A lightbulb with lower energy emissions, longer lifetime and lower manufacturing costs, and made with graphene — said to be the first commercially viable consumer product using the super-strong form of carbon — is poised to hit the market this year, thanks to a University of Manchester research and innovation partnership.
The bulb’s developers — a Canadian-financed company called Graphene Lighting — expect the dimmable bulb to use 10 percent less energy than conventional bulbs, last longer and be priced lower than some LEDs, at roughly $20 each. It was designed at the University of Manchester, where the revolutionary material was discovered. The University’s National Graphene Institute was opened this month.
Based on traditional light bulb design, the developers say the use of graphene allows it to conduct electricity and heat more effectively.
The discovery of graphene in 2004 by Andre Geim and Konstantin Novoselov, two Russian-born scientists at the University of Manchester, earned the pair the Nobel Prize for Physics and knighthoods.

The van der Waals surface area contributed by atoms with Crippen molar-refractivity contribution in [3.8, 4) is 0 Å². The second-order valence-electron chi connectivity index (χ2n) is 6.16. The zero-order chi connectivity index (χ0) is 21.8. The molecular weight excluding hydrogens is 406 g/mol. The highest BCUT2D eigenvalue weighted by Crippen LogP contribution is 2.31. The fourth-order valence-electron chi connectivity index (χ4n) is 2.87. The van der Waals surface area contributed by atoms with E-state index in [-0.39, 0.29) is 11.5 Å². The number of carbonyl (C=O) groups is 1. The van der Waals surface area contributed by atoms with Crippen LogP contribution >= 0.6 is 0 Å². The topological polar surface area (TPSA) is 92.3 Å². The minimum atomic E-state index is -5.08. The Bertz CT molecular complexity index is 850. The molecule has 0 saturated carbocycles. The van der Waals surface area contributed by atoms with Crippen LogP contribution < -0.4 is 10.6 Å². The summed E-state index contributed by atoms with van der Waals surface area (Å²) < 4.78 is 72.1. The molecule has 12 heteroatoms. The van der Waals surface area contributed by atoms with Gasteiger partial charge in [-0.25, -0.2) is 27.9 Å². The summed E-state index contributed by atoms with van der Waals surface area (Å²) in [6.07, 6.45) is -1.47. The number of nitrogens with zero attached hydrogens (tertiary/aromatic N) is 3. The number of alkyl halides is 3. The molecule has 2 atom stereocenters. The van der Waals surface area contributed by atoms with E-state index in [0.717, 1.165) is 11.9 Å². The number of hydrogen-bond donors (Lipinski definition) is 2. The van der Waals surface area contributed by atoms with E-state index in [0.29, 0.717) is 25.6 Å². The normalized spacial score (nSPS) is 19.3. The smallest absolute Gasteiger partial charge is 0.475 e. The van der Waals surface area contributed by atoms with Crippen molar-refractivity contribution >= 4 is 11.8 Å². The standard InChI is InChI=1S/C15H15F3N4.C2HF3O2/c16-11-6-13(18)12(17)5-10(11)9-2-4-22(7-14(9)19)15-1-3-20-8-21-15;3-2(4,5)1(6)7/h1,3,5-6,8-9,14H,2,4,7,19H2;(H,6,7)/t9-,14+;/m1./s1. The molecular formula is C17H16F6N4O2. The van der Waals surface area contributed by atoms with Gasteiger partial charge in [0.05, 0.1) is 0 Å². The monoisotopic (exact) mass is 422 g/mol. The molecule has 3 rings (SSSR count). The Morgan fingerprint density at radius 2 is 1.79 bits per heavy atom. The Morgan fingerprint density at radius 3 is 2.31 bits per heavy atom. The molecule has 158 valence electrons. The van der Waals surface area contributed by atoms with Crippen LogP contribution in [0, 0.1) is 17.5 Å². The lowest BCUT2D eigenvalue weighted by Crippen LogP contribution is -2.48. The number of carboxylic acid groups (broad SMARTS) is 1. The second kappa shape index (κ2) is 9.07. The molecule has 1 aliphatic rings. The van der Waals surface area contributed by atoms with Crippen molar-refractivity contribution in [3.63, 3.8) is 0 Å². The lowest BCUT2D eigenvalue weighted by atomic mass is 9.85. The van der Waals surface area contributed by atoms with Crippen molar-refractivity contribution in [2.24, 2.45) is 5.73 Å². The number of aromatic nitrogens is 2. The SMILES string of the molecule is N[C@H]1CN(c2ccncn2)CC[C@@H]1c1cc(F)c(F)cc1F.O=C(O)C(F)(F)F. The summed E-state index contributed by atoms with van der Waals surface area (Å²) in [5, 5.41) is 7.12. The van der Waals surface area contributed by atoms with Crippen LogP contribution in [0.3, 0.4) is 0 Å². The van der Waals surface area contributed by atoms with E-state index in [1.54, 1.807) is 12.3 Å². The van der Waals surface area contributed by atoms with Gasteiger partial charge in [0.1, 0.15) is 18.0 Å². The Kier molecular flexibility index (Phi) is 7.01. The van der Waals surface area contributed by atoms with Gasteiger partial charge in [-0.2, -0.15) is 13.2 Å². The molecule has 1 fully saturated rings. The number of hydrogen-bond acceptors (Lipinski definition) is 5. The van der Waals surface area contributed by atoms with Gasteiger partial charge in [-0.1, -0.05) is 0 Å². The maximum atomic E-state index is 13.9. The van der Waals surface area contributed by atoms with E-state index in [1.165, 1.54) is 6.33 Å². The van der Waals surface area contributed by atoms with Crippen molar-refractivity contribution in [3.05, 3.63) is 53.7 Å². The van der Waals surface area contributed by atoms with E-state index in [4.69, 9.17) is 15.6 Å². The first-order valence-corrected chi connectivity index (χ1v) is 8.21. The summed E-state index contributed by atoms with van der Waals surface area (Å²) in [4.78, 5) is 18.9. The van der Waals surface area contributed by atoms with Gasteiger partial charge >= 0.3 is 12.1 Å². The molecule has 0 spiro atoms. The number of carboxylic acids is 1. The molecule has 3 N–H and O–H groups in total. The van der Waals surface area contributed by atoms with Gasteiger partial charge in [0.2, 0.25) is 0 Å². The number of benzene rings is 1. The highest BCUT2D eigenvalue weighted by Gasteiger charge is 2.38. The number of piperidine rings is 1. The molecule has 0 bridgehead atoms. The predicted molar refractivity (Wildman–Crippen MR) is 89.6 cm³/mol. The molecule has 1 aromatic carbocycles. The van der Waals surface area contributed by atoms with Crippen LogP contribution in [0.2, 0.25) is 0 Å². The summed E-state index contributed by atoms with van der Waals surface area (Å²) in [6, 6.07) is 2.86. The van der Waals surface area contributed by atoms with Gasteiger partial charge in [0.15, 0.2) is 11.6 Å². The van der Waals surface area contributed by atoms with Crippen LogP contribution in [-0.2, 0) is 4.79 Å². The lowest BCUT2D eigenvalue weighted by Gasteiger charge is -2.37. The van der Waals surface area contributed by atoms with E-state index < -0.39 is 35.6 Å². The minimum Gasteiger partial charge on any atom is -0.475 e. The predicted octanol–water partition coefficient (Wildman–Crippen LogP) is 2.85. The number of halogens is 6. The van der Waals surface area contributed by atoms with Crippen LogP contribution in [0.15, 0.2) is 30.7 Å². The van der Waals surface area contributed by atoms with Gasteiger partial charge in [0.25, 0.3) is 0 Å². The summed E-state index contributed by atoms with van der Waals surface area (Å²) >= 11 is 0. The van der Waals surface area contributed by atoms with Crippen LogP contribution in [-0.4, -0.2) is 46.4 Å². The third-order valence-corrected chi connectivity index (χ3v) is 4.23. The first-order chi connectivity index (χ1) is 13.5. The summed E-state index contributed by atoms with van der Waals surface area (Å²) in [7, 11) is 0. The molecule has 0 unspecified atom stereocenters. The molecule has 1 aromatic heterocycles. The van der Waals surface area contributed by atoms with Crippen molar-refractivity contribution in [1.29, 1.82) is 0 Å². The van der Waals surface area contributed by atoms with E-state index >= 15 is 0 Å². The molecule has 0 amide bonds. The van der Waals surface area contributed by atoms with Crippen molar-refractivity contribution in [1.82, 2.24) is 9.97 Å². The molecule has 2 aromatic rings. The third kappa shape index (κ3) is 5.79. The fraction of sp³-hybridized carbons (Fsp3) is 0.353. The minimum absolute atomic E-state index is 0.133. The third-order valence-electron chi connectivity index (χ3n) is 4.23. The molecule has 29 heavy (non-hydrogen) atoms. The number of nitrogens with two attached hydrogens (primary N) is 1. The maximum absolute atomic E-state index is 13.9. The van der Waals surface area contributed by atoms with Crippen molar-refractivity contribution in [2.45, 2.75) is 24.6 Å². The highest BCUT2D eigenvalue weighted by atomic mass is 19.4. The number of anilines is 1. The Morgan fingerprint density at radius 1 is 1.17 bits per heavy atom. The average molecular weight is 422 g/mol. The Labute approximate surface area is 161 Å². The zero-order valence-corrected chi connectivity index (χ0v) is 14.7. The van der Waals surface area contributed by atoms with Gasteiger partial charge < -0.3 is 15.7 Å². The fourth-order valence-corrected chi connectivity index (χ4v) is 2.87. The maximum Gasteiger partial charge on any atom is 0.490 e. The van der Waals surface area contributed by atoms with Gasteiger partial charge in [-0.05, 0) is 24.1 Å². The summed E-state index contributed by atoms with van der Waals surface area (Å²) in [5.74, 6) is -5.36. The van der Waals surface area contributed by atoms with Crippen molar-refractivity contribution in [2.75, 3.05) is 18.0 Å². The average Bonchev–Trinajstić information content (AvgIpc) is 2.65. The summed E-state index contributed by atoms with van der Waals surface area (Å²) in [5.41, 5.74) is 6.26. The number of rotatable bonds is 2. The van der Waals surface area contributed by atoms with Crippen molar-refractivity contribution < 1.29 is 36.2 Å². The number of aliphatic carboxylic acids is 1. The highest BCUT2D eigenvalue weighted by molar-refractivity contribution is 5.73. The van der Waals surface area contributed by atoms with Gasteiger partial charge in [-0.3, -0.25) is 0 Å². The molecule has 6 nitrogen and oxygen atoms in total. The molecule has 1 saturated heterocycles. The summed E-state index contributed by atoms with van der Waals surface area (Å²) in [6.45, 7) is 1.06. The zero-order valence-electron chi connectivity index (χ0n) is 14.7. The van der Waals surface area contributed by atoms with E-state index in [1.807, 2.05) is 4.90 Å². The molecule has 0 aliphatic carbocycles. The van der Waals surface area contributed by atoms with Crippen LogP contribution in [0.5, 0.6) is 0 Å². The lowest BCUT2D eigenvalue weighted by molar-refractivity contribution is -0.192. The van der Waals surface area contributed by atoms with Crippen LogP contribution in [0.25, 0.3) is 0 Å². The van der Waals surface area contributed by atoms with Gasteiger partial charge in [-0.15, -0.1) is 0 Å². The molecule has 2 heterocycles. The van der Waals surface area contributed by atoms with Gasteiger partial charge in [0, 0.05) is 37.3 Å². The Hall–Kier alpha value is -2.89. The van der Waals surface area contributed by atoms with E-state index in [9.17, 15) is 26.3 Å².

Graphene — a one-atom-thick layer of graphite — is stronger than steel and has been dubbed a "wonder material" because of its potential uses, which the researchers say include everything from lighter but stronger car and aircraft frames to false teeth, tennis rackets and skis.
The UK government has invested £38m in the National Graphene Institute via the Engineering and Physical Sciences Research Council, with an additional £23m provided by the European Regional Development Fund. More than 35 companies worldwide have already partnered with the university to develop projects.
University of Manchester researchers have asserted that graphene’s extraordinary strength and unique properties could have amazing implications for the efficiency of fuel cells and other hydrogen-based technologies.